the metaphorical court before which the traditional claims of metaphysics are being brought to test their validity [ … ] drawn from the Enlightenment political idea that the traditional claims of monarchs and religious authorities must be brought before the bar of reason and nature, and henceforth the legitimacy of both should rest only on what reason freely recognises (Wood, 2005: 14).
As Foucault later corroborates in his own essay, Kant affirms that critique is man's means of challenging the traditional and the habitual, that which has been asserted as just, fair and right simply on the premise of its conventionalism, established by long-standing usage. Critique is thus, for Kant, the process by which mankind may reach the 'enlightened age' where 'men as a whole can be in a position [...] of using their own understanding confidently and well in religious matters, without outside guidance' (1784: 3).
But this is where one of the greatest disparities between the thinkers' theories lies. Kant's conception of critique has a goal, an end-product in mind: to 'achieve enlightenment', albeit 'slowly' (1784: 1). Though Kant states that 'one age cannot [...] put the next age in a position where it would be impossible for it to extend and correct its knowledge' (1784: 2), thereby endorsing perpetual critique like Foucault, he nonetheless envisions an eventual quasi-republican state in which all, able to think and speak for themselves, are permanently liberated from their state of Unmündigkeit (immaturity) which had been 'second nature' to them (1784: 1). His essay outlines how – through and because of critique – a state of collective enlightenment is not only desirable, but 'inevitable' (1784: 1). True enlightenment is defined as the state of being in which 'all men [are] free to use their own reason in all matters of conscience' (1784: 3); wherein all men have the capacity, freedom and confidence to trust 'one's own understanding without the guidance of another' (1784: 1), and can perceive that to remain in a state of immaturity is 'a crime against human nature' (1784: 2).
A Question of Ontology
It is perhaps here, concerning the concepts of human nature and the individual, that the differences between Kant and Foucault's theories are rooted. For Kant to assert that immaturity is man's unfortunate second nature is, of course, to presuppose that there is an innate, first, organic human nature. Foucault denies this; the individual is, for him, but a confluence of discourses, and thus all critique circumnavigates the problematic and fundamentally historical issue of how we came to be, 'a historical ontology of ourselves' (Foucault, 1984a: 45), the 'constitution of ourselves as autonomous subjects' (Foucault, 1984a: 43). To clarify this 'philosophical ethos' (Foucault, 1984a: 42), entrenched in the Enlightenment, Foucault cites Baudelaire:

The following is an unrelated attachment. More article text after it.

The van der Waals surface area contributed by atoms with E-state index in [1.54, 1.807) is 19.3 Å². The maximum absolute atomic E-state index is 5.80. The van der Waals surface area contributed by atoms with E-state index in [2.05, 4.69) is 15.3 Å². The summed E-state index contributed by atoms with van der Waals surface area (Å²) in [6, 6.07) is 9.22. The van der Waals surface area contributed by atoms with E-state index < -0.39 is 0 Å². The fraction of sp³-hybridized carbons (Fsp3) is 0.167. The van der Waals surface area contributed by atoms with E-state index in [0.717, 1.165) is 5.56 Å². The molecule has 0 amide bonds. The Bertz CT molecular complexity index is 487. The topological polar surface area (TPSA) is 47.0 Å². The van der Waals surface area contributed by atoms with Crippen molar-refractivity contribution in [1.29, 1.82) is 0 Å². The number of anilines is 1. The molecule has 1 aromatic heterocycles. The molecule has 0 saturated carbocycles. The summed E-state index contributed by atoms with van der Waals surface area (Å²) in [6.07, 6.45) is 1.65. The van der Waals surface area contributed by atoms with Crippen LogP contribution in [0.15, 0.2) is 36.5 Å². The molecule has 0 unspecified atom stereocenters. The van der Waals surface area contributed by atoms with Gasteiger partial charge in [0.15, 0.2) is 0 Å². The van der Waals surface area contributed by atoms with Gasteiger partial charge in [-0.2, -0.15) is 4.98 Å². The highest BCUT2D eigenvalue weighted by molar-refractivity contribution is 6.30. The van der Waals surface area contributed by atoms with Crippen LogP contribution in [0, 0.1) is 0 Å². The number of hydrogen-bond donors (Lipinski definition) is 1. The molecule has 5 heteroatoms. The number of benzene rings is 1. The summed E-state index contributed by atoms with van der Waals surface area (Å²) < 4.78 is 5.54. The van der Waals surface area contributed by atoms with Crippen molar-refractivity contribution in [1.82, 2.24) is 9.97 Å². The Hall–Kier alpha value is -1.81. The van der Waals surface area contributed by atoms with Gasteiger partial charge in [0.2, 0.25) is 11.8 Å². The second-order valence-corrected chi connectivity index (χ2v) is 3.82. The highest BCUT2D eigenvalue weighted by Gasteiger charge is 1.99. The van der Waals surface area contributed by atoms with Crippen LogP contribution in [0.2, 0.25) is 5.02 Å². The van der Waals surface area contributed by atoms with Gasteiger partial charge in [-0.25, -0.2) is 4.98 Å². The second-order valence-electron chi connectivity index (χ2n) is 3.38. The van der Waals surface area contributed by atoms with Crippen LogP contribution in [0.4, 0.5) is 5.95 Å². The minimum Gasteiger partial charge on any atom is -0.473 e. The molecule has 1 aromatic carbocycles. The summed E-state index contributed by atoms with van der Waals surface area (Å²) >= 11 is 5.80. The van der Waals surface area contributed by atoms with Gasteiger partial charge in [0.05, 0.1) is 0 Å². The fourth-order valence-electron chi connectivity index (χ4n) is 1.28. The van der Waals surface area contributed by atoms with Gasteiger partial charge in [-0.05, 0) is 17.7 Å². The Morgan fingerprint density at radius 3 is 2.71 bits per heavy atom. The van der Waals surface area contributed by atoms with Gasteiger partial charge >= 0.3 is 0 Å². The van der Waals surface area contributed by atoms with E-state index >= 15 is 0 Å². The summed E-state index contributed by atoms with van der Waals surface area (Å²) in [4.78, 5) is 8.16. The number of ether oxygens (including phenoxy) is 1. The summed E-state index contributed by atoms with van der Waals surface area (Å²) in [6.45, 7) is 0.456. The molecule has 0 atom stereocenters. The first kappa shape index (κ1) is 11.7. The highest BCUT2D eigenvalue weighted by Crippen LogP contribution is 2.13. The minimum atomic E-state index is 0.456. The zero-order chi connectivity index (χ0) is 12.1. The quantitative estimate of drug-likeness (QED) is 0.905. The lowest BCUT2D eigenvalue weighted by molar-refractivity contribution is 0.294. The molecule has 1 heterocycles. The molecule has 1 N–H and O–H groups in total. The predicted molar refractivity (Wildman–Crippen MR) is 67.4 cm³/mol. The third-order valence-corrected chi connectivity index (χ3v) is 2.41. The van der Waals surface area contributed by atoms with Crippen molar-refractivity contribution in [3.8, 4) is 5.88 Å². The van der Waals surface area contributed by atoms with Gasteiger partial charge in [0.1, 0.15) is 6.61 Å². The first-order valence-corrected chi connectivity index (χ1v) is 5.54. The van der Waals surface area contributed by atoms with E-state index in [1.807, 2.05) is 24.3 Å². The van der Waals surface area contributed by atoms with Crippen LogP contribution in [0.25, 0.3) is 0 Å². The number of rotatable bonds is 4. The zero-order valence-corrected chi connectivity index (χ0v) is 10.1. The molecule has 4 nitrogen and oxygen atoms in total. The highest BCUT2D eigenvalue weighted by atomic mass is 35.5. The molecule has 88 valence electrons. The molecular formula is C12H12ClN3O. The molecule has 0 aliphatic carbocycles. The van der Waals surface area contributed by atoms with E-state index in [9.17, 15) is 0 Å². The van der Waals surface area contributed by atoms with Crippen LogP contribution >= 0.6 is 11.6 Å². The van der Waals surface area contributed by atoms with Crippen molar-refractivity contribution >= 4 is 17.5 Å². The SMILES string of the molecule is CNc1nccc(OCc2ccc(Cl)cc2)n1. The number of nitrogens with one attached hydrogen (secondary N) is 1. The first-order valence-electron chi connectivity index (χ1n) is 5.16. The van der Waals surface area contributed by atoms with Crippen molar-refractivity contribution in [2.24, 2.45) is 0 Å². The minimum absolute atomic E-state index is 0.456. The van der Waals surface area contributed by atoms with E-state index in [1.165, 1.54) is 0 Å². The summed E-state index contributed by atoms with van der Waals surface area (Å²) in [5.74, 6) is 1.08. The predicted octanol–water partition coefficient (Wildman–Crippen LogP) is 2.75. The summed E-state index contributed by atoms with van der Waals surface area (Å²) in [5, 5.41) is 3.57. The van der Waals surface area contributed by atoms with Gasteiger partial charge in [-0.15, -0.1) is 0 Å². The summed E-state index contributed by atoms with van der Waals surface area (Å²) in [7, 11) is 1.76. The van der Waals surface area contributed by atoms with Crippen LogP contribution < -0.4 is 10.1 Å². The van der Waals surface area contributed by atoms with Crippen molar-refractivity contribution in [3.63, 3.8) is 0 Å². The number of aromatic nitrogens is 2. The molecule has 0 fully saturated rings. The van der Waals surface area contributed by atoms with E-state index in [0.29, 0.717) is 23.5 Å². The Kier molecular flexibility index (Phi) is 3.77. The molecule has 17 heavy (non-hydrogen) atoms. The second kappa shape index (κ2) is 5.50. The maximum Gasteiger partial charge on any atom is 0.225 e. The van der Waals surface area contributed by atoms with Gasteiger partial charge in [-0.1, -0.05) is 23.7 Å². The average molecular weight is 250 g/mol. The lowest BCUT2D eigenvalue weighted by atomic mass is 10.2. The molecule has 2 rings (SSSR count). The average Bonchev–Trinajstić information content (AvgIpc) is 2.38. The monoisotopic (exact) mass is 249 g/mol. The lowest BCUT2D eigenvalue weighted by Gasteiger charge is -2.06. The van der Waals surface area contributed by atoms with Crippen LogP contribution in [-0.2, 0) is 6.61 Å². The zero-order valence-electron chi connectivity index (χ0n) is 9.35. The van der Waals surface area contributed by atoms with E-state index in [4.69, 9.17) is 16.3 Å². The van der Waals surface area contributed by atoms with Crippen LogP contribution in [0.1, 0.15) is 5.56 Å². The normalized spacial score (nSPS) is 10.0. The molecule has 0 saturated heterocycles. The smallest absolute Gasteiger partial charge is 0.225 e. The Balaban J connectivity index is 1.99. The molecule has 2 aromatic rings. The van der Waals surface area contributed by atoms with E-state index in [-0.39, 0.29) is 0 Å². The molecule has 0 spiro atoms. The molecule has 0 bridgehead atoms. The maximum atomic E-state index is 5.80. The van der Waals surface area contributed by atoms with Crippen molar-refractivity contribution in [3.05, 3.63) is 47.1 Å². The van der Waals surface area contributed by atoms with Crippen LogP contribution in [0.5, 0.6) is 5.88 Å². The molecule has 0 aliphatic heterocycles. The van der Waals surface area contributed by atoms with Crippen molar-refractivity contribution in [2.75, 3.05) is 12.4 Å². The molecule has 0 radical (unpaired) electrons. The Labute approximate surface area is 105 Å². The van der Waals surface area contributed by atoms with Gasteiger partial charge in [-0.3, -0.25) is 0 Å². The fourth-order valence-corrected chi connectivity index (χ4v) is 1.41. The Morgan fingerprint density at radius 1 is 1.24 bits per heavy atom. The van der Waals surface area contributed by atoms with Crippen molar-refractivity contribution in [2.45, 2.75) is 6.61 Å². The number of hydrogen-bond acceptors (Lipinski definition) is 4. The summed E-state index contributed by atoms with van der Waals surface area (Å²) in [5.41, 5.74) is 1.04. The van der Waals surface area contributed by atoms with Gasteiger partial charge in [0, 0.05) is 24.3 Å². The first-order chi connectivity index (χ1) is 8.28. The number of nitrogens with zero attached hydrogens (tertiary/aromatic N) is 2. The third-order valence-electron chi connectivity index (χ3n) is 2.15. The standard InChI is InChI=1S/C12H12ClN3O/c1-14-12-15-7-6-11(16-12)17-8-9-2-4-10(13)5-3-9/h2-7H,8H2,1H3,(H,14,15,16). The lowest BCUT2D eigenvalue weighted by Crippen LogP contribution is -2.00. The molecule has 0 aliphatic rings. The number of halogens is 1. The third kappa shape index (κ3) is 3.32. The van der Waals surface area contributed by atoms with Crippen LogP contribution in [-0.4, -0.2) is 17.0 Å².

Modern man, for Baudelaire, is not the man who goes off to discover himself, his secrets and his hidden truth; he is the man who tries to invent himself. This modernity does not "liberate man in his own being"; it compels him to face the task of producing himself (Foucault, 1984a: 42).
And so a crucial problem with Kant's theory of critique is exposed. Kant himself asserts that, to be enlightened, the individual needs to have the courage to trust his or her own reason, morals, conscience, and rationalising faculties (categorised by Kant as 'natural endowments'); one must be able to discard all external influences, 'Dogmas and formulas [...] mechanical instruments' (Kant, 1784: 1) and institutional influence, if one is to realise one's own 'inclination and vocation to think freely' (Kant, 1784: 3). He counter-intuitively adds, though, that enlightenment is more likely to be achieved collectively, possibly when 'a man of learning address[es] the entire reading public' (Kant, 1784: 1). Yet in accordance with Foucault's claim that man is but a product of socio-historical discourses, events and institutions – that man is subjectified by his relation with some 'other', whether other people or institutional forces – man surely does not have the ability to truly think for himself as his thoughts are, like his sense of self, forged by the external: 'ideas are not things we use, but things that use us' (Fuller, 2009: 92).
Social Institutions: Help or Hindrance to Intellectual Enquiry?
Institutions do, in view of this, provide some kind of uniformity of truth (or, at least, some basis of normative knowledge and asserted truth) that affords one with a sense of perspective/perception; to some extent, it enables the individual to gauge whether his or her critique is objective or innovative in any way, or is instead merely a reverberation or reiteration of 'contingencies' (Foucault, 1984a: 47): a term used in reference to 'our captivity to the decisions taken by our predecessors' (Fuller, 2009: 92) and consequent societal, political and cultural conventions. The purpose of institutions is, after all, to authorise and facilitate 'social regulation' (Foucault, 1984a: 48), an aspect of the two essential conditions Kant claims will permit mankind to break the shackles of immaturity: 'these conditions are at once spiritual and institutional, ethical and political' (Foucault, 1984a: 35).